Skip to main content

Kepler Ten: "We never really think about Rush when we’re writing music"

A press shot of Kepler Ten

“We never really think about Rush and other bands when we’re writing music. I get a little too wound up in my own storyland to wonder if it echoes anything else.”

When we catch up with Steve Hales, co-founder and drummer of Kepler Ten, he’s diplomatically keeping comparisons to the Canadian prog superstars at arm’s length.

As one of the founding members of the UK’s premier Rush tribute act, R2, it would be all too easy to draw a line between his new project and his second life as the two-limbed maelstrom that is Neil Peart. It doesn’t help either that the band’s name sounds like a nod to Rush’s extraterrestrial pursuits.

For Hales and the rest of Kepler Ten, Richie Cahill (guitars) and James Durand (vocals and bass) – who joins us with Hales on Skype – playing as the world’s most revered three-piece gave them the incentive to write their own music, showing them what they could do as an outfit in their own right.

“We suddenly got embroiled in bass pedals and MIDI,” expands Hales. “Richie thought it was hilarious that we were trying to get our bassist to tap dance on bass pedals. The same with triggering sequences and having clicks coming in and out – [we were] just trying to do it as faithfully as we could.

“Once we’d got to grips with all of that, we thought, ‘Hang on a minute, we could be using all of this to our advantage – so let’s start writing some songs.’ We went from there.”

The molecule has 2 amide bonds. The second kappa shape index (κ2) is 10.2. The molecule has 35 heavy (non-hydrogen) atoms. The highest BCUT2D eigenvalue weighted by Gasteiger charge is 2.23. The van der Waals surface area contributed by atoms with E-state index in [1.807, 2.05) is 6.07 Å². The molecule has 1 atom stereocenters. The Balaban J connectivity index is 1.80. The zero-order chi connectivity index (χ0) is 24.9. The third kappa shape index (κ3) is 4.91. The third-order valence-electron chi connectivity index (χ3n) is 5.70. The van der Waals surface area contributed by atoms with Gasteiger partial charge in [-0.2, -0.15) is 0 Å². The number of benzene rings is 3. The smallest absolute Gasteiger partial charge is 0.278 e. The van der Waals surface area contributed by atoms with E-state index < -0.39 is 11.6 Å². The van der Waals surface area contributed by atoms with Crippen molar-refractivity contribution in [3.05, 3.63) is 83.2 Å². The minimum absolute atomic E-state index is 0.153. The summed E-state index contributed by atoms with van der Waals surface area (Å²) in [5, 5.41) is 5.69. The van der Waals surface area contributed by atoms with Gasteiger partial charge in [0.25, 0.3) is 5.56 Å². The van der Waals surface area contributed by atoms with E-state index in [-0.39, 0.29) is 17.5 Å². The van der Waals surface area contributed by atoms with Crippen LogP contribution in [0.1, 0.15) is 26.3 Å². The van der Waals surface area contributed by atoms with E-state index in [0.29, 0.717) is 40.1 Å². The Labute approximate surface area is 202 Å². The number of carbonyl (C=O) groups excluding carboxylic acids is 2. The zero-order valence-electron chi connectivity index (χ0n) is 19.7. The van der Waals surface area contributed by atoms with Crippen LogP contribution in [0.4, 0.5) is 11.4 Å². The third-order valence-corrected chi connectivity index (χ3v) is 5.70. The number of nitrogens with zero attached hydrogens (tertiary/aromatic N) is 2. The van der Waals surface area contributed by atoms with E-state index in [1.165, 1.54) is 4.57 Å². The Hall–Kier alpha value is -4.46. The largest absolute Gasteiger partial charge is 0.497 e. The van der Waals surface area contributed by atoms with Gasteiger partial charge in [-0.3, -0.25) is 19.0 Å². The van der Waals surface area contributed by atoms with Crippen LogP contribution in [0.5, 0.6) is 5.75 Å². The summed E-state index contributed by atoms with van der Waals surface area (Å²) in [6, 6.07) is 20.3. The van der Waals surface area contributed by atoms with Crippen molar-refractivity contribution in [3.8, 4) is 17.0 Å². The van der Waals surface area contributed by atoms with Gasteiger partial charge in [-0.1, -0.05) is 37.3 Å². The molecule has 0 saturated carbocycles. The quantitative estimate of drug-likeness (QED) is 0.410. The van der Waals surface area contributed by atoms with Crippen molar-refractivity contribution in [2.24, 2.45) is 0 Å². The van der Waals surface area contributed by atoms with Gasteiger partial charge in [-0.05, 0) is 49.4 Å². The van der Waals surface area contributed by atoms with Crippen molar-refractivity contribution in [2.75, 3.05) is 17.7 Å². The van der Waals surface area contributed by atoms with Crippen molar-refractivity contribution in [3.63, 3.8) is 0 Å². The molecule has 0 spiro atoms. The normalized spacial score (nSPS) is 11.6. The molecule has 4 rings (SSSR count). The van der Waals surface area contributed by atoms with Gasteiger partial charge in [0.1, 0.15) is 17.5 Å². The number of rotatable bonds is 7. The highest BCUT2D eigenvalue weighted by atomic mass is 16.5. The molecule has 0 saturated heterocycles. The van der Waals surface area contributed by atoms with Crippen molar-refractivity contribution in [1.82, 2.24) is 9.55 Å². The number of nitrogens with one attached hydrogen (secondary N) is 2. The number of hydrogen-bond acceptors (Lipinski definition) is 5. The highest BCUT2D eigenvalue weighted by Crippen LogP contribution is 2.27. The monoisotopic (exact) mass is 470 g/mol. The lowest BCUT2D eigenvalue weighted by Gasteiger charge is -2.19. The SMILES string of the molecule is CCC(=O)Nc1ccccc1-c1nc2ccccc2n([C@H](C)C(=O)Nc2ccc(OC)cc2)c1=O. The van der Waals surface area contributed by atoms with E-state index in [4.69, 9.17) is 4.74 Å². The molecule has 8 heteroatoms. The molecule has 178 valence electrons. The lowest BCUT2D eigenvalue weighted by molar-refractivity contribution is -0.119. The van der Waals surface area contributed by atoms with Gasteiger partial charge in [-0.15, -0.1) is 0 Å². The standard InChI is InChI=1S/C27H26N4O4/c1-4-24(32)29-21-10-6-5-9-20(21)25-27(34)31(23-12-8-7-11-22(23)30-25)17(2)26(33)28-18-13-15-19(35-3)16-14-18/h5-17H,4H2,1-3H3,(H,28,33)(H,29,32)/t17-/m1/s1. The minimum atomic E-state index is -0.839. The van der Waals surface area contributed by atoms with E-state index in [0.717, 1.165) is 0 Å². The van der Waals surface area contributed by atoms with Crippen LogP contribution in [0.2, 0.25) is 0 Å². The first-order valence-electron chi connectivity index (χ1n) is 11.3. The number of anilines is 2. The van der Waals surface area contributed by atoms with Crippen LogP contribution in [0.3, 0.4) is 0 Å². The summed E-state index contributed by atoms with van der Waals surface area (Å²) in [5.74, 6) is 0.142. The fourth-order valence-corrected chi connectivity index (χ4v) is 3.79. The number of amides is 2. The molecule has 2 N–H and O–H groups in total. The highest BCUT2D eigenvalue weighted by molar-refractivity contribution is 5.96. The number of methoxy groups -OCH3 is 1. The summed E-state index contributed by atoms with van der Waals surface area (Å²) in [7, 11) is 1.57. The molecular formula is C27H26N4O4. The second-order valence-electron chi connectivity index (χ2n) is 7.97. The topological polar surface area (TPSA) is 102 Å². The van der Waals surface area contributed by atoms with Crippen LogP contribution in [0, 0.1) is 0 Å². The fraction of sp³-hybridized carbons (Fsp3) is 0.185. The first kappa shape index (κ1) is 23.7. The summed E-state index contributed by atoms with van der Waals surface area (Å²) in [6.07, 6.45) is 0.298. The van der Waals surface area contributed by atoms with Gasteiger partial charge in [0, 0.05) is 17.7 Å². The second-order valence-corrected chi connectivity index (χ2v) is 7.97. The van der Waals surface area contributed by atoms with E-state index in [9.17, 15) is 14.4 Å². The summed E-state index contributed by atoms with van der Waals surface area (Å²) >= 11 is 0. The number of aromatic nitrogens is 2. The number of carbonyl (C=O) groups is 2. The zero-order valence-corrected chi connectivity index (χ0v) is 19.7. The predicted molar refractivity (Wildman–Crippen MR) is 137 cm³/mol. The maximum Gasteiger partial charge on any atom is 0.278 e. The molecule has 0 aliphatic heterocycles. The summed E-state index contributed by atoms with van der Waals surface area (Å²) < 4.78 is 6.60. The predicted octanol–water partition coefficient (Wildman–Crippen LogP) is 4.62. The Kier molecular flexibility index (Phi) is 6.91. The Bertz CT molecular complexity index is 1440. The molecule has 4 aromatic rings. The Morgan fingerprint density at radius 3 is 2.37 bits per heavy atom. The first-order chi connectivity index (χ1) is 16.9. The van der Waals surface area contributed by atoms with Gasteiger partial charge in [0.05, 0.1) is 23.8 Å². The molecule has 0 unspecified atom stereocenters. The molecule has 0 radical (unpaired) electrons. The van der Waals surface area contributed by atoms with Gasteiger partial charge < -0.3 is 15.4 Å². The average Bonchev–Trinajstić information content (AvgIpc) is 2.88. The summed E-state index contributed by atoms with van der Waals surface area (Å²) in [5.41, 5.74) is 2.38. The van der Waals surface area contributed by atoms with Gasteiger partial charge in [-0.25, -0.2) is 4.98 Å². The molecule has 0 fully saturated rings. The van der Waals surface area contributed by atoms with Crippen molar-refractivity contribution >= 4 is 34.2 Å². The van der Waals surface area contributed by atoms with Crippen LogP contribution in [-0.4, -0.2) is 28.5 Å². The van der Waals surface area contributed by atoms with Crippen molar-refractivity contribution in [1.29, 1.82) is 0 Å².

The tough education didn’t just stop there, as Hales explains, “Our challenge as a three-piece with so much going on is standing in certain places on the stage at certain times to trigger things. And to put on a really good show as well!”

Kepler Ten will soon release their debut album Delta-V, a rollicking, fist-punching prog cut that swings between Dream Theater noodles and huge melodies à la Van Halen, and is being released on John Mitchell’s newly formed label, White Star. It’s also cut through with richly visual narratives, thanks to the band’s approach to composition.

“As far as the music goes, I like to have the image in my head when I’m reading Steve’s lyrics,” says Durand. “It’s like trying to score a movie soundtrack. I want the music in my mind to convey what that lyric is about.”

It’s also rather unexpectedly dark. Hales goes into detail about one of the quieter songs on the record called Swallowtail, which recounts how a widower tries to capture and pin butterflies in a macabre echo of his wife dying and her soul moving on. “It’s not all evil and nasty, but there’s a lot of twisted meaning in there,” he laughs.

Despite their earlier protestations, there’s one thing that Kepler Ten definitely share with Geddy Lee’s gang – oodles of enterprise.

Hales explains, “We’ve not got much money, so we thought we’d push the limits to what we can achieve, and perhaps a little bit of application could make up for a lack of top-range equipment and thousands of pounds paying someone to push some faders.”

Prog file

Line up: Richie Cahill (guitar), Steve Hales (drums/ keyboards), James Durand (bass/vocals)

Sounds like: Eddie Van Halen tagging along with Canada’s finest

Current release: Delta-V is out this month on White Star Records

www.keplerten.com

Shaman Elephant: It's jazz rock, Jim, but not as we know it

Introducing prog-punk pioneers Birdeatsbaby

Why Moving Structures are the instrumental rockers you need to know about